tv Listening Post Al Jazeera August 23, 2015 1:30pm-2:01pm EDT
kristen saloomey, al jazerra, new york. presents more stories for you in our strurl space, the al jazerra website. aljazerra.com. details there, of course, of the streams of refugees flowing in to macedonia from grease, aljazerra.com. hello, i'm richard gizbert, and you are at "the listening post". here are some of the media stories, another country paces an anti-terrorism law that has implications for journalism. this time it's egypt.
a journalist shot dead in south sudan, days after the president put the media on notice. how do reporters covering organised crime deal with the mafia code of silence, and a bag's eye view at a site of air travel that you never see. we begin with egypt. a country where journalism has been under the gun. and an ain terror law has reporters warning that darker says lie ahead. this week abdul fatah al-sisi ratified the law. it's a wide-ranging piece of legislation from death sentences from those so-called terror organizations, special courts mandated to fast-track cases against militants. it stipulates stiff fines for anyone that strays from the government's version of the truth. creating a website that the government teems to spread time.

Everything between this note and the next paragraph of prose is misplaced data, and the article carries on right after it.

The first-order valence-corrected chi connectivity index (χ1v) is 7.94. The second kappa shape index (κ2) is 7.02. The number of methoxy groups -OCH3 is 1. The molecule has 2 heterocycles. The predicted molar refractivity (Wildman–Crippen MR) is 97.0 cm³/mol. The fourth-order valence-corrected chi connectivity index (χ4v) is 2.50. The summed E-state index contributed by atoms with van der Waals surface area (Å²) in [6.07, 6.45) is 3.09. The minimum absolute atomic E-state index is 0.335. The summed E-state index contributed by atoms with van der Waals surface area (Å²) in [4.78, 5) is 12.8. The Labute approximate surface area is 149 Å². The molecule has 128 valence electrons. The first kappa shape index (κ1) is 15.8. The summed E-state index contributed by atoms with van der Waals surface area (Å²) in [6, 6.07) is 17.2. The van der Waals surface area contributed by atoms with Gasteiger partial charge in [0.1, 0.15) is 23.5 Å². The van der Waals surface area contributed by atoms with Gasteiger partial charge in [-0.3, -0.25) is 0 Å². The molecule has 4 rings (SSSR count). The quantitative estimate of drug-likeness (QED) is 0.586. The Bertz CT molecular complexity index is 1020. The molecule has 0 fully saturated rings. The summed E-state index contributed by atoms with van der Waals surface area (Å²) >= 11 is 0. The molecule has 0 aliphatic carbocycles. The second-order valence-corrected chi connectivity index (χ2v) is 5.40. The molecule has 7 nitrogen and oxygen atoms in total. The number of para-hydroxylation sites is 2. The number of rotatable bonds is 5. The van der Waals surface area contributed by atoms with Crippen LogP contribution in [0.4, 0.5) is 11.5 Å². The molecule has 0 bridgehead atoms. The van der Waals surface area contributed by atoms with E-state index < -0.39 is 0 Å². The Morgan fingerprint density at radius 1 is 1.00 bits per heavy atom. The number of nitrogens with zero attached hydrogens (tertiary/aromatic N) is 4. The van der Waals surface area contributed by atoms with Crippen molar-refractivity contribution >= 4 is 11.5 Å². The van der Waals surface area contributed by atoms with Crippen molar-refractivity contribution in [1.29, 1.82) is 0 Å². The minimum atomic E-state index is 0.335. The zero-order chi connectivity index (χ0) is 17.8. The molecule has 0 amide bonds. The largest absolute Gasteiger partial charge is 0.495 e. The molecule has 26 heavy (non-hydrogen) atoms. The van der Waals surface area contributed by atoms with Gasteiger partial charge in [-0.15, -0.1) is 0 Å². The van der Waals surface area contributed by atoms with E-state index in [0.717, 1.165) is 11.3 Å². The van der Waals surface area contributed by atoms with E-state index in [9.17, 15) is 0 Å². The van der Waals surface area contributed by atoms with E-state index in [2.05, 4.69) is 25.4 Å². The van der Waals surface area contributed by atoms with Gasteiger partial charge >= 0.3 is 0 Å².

>> when it comes to the domestic news media, it may not be necessary. criminal call journalism was silenced long ago. what remains is reporters and news outlets that bought into the abdul fatah al-sisi government line and report what they are told. our starting point is a city that we as al jazeera are unable to get into. our journalists remain on trial there. the egyptian capital, cairo among the relevant clauses in egypt's new anti-terror law, article 29 - anyone that creates or uses a website for promoting ideas tore ideologies that insight committing terrorism acts, a minimum of five years police station. article 31:
>> where this affects the media the most, and most directly is with respect to the article on false news. the new legislation criminalizes the publication or broadcasting of false news. what is problematic from a journalistic perspective is how false news is defined. >> if you public numbers that are different to the official numbers given by the military in a combat situation or terrorist incident, a journalist can be fined up to half a million egyptian pounds and be suspended for a year from his job. this will deter journalists from publishing something that does line. >> when the law was articulated